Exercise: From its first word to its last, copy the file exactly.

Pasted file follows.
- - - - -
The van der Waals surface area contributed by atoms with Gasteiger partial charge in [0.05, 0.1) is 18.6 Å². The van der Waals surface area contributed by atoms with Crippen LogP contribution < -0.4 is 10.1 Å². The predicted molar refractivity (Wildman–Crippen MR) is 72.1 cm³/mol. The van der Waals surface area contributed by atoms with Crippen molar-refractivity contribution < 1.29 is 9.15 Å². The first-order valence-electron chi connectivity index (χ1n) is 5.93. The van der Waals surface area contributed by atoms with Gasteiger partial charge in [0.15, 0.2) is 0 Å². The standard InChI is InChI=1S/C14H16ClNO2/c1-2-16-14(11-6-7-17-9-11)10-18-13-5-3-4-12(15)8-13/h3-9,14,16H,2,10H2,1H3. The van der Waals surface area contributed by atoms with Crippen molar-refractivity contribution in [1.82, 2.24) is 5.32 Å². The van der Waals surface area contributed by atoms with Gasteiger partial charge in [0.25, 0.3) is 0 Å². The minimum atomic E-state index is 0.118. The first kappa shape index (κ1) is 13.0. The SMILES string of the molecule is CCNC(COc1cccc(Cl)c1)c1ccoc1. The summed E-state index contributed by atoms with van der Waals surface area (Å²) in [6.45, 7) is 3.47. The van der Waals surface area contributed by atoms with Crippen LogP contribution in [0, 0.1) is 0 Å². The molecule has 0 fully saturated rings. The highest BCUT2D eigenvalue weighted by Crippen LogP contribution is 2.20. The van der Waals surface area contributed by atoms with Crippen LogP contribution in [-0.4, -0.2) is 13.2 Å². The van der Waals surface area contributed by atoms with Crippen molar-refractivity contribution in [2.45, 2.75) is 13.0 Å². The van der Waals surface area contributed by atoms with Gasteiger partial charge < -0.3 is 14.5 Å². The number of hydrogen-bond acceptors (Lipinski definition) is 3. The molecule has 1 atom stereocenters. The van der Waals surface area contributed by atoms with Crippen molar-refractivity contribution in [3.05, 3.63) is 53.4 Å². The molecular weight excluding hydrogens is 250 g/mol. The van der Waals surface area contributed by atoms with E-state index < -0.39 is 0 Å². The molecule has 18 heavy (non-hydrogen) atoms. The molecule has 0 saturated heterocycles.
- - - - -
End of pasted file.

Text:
The van der Waals surface area contributed by atoms with Gasteiger partial charge in [0.05, 0.1) is 18.6 Å². The van der Waals surface area contributed by atoms with Crippen LogP contribution < -0.4 is 10.1 Å². The predicted molar refractivity (Wildman–Crippen MR) is 72.1 cm³/mol. The van der Waals surface area contributed by atoms with Crippen molar-refractivity contribution < 1.29 is 9.15 Å². The first-order valence-electron chi connectivity index (χ1n) is 5.93. The van der Waals surface area contributed by atoms with Gasteiger partial charge in [0.15, 0.2) is 0 Å². The standard InChI is InChI=1S/C14H16ClNO2/c1-2-16-14(11-6-7-17-9-11)10-18-13-5-3-4-12(15)8-13/h3-9,14,16H,2,10H2,1H3. The van der Waals surface area contributed by atoms with Crippen molar-refractivity contribution in [1.82, 2.24) is 5.32 Å². The van der Waals surface area contributed by atoms with Gasteiger partial charge in [0.25, 0.3) is 0 Å². The minimum atomic E-state index is 0.118. The first kappa shape index (κ1) is 13.0. The SMILES string of the molecule is CCNC(COc1cccc(Cl)c1)c1ccoc1. The summed E-state index contributed by atoms with van der Waals surface area (Å²) in [6.45, 7) is 3.47. The van der Waals surface area contributed by atoms with Crippen LogP contribution in [0, 0.1) is 0 Å². The molecule has 0 fully saturated rings. The highest BCUT2D eigenvalue weighted by Crippen LogP contribution is 2.20. The van der Waals surface area contributed by atoms with Crippen LogP contribution in [-0.4, -0.2) is 13.2 Å². The van der Waals surface area contributed by atoms with Crippen molar-refractivity contribution in [2.45, 2.75) is 13.0 Å². The van der Waals surface area contributed by atoms with Gasteiger partial charge < -0.3 is 14.5 Å². The number of hydrogen-bond acceptors (Lipinski definition) is 3. The molecule has 1 atom stereocenters. The van der Waals surface area contributed by atoms with Crippen molar-refractivity contribution in [3.05, 3.63) is 53.4 Å². The molecular weight excluding hydrogens is 250 g/mol. The van der Waals surface area contributed by atoms with E-state index < -0.39 is 0 Å². The molecule has 18 heavy (non-hydrogen) atoms. The molecule has 0 saturated heterocycles.